Great Soul: Mahatma Gandhi and His Struggle With India

Joseph Lelyveld
Knopf, $28.95
hen Joseph Lelyveld decided to pen Mahatma Gandhis biography, it is highly unlikely he anticipated the outrage it has generated. In the West, the book was well received, but in India, many claimed it portrayed Gandhi as a bisexual with a relationship with one of his disciples, the German-Jewish architect and bodybuilder Hermann Kallenbach, a charge that Lelyveld insists is incorrect. It is a responsible book, it is a sensitive book, it is a book that is admiring of Gandhi and his struggle for social justice in India and it's been turned into as if it is some kind of sensationalist potboiler. It is not, he says. Lelyveld was executive editor of the New York Times from 1994 to 2001. He is a Pulitzer Prize-winning journalist and author and a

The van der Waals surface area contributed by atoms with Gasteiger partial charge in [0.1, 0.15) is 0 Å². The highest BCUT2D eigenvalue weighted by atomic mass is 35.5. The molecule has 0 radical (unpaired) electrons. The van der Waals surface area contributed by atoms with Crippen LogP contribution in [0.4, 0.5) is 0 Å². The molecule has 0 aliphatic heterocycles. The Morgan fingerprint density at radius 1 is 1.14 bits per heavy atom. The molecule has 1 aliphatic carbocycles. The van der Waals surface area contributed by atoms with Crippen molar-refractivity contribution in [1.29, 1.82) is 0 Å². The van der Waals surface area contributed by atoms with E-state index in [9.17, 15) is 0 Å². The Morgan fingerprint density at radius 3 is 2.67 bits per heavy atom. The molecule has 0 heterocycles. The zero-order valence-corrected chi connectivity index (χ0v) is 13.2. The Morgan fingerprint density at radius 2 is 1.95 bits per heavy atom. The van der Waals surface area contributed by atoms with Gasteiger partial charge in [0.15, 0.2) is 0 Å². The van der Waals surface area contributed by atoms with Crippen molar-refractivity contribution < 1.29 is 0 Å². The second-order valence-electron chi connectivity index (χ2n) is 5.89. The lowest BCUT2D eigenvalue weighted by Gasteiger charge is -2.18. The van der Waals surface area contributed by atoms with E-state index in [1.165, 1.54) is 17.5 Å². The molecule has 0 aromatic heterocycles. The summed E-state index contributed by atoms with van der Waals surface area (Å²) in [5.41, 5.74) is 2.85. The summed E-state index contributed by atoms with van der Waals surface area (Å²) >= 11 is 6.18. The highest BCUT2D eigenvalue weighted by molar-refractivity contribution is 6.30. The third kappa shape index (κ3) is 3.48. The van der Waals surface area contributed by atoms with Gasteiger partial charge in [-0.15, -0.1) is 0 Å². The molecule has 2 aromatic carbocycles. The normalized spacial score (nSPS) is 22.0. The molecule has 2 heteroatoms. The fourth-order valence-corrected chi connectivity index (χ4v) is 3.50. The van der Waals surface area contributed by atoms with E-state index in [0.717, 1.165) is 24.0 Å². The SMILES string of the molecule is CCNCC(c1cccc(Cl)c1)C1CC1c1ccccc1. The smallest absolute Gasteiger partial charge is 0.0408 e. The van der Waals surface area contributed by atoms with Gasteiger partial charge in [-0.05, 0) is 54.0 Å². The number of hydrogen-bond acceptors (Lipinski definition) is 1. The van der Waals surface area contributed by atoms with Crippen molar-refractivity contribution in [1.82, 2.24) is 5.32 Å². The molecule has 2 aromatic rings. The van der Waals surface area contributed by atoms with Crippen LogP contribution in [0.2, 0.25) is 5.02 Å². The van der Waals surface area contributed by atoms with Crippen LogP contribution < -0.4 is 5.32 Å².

frequent contributor to the New York Review of Books. In his rigorous biography of Gandhi, he offers an unexpected perspective one that focuses more on the Mahatmas failures and vexations than his triumphs. Gandhis story is one of the most inspiring in history, and Joseph Lelyveld proves himself equally inspiring in telling the story. This book is a brilliant and glittering match, brimming with well, souls, Nicholas D. Kristof, columnist for the New York Times, writes. Nobel laureate Amartya Sen describes the book as a deeply insightful analysis of perhaps the most intriguing political leader of our time. A marvelous book. Though it is not a light read, it is a must-read